sons and daughters of the town
- Conel Hugh O'Donel Alexander (1909–1974), chess master
- Peter Barry (1928–2016), Fine Gael politician
- Anne Buttimer (1938–2017), geographer
- Noel Cantwell (1932-2005), football and cricketer
- Timothy Carroll (1888 – unknown), track and field athlete
- Martin Collins (* 1928), author and painter
- Simon Coveney (* 1972), politician
- Thomas Crofton Croker (1798-1854), archaeologist and author
- Barry Desmond (* 1935), union official and politician (Irish Labor Party)
- John England (1786–1842), first Bishop of Charleston
- William FitzGerald (1906–1974), high judge
- Tilly Fleischmann (1882–1967), pianist, organist, music teacher and author
- Patrick Galvin (1927-2011), writer
- Jack Gleeson (born 1992), actor
- Matt Griffin (* 1982), racing car driver
- Duncan Hamilton (1920–1994), Formula 1 racing driver
- Robert Heffernan (* 1978), walker
- Edward Hincks (1792–1866), Assyriologist and one of the earliest decipherers of cuneiform writing
- Mary Harris "Mother" Jones (1837–1930), American leader of the labor and trade union movement
- Roy Keane (born 1971), soccer player
- Tom Leahy (* 1957), track and field athlete, bocce player and illustrator
- Micheál Martin (* 1960), Teachta Dála, Lord Mayor of Cork and Minister in several positions
- Timmy Matley (February 16, 1982– April 9, 2018), singer of " The Overtones "
- Jack McAuliffe (1866-1937), boxer
- Karl McCarthy (1928 - unknown), racing cyclist and entrepreneur
- Sean McLoughlin (born 1996), soccer player
- David Meyler (* 1989), soccer player
- Liam Miller (1981-2018), football player
- Edward Mulhare (1923-1997), actor
- Joseph Murphy (* 1968), Catholic clergyman, chief of protocol of the Vatican State Secretariat
- Donncha O'Callaghan (born 1979), rugby player
- David G. O'Connell (born 1953), Catholic clergyman, auxiliary bishop in Los Angeles
- Frank O'Connor (1903-1966), writer
- Thomas F. O'Higgins (1916–2003), Fine Gael politician and President of the Supreme Court
- Anthony O'Connor (born 1992), football player
- Kieran O'Reilly (* 1952), Roman Catholic bishop
- Tim O'Reilly (* 1954), publisher, one of the founders of Web 2.0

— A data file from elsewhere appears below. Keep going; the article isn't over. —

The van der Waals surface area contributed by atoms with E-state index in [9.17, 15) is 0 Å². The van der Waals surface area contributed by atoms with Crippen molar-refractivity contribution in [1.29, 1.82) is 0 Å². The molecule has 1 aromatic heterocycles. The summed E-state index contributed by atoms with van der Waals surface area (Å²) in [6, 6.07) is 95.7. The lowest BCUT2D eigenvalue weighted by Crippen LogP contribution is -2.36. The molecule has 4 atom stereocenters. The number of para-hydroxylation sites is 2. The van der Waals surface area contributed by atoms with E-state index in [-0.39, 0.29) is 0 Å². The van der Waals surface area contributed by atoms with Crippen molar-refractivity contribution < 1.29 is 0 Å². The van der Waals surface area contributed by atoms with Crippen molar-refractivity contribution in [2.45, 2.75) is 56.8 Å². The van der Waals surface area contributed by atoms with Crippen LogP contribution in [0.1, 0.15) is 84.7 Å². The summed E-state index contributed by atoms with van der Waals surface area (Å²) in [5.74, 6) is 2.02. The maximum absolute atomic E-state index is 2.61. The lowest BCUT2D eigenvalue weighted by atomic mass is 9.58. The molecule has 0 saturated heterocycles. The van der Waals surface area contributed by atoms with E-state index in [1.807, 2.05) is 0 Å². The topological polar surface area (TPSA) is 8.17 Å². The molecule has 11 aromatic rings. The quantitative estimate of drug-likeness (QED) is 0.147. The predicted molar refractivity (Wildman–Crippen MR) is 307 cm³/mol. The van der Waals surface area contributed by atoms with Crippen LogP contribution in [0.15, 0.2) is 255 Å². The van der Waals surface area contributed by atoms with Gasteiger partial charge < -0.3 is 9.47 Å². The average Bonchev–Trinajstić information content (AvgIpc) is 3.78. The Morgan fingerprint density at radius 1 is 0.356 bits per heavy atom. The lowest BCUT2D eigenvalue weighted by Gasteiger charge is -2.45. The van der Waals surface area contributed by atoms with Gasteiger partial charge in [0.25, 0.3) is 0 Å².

- Derval O'Rourke (born 1981), track and field athlete
- Camilla Power (born 1976), actress
- Alicia Boole Stott (1860–1940), mathematician
- Niall Tóibín (1929–2019), actor
- John Twomey (* 1955), discus thrower, sailor
- Mark O'Leary (* 1969), jazz and improvisation musician
- Catherine Walsh (born 1970), actress
- Eileen Walsh (born 1977), actress
- Pearse Wyse (1928–2009), politician, two-time Lord Mayor
People with a relationship to the city
- Dermot McGrath († after 1600), Catholic bishop in Cork at the time of the Reformation conflicts
- Rory Gallagher (1948–1995), Irish guitarist and singer-songwriter, grew up in Cork City
- Jonathan Rhys Meyers (* 1977), Irish theater and film actor, has lived in Cork since 1978
- Kurt Cobain (1967-1994), singer and guitarist of the band Nirvana , had, according to an interview with Jon Savage, most identified with his roots in Cork, among others.
- Cork is also called The Real Capital by its residents .
- The first fish and chip bar in Ireland is located in Cork on Bandon Road . It was opened in 1951 by the eponymous Jackie Lennox and his wife and is still run by the Lennox family today.
- A light grain whiskey named after the old Cork distillery Hewitts is made by Irish Distillers . And paddy. Old Irish whiskey was from Co. Cork Distillieris burned.
Average monthly temperatures and rainfall for Cork
- The City of Cork
- European Capital of Culture 2005
- Illustration of the city in 1611 in Civitates orbis terrarum by Georg Braun and Frans Hogenberg
- Cork Guide
- Cork International Airport
- Mayors of Cork
- Thursday, May 30, 2019-05: 52 Pm: Cork City's population to grow by 85,000 and expand fivefold ... at midnight. May 30, 2019, accessed June 13, 2020 .
- Cork 2050 Main Report . Cork County Council & Cork City Council. March 2017. Retrieved November 12, 2018.
- Jon Savage: The Lost Interview - Guitar World. In: kurtcobain.com. July 22, 1993, accessed on March 8, 2017 (English): “ They (his ancestors) came from County Cork, which is a really weird coincidence, because when we toured Ireland, we played in Cork and the entire day I walked around in a daze. I'd never felt more spiritual in my life. It was the weirdest feeling and I have a friend who was with me who could testify to this I was almost in tears the whole day. Since that tour, which was about two years ago, I've had a sense that I was from Ireland. "
- Gilbert Delos: Les Whiskeys du Monde. Translation from French: Karin-Jutta Hofmann: Whiskey from all over the world. Karl Müller, Erlangen 1998, ISBN 3-86070-442-7 , p. 199 f. and 122.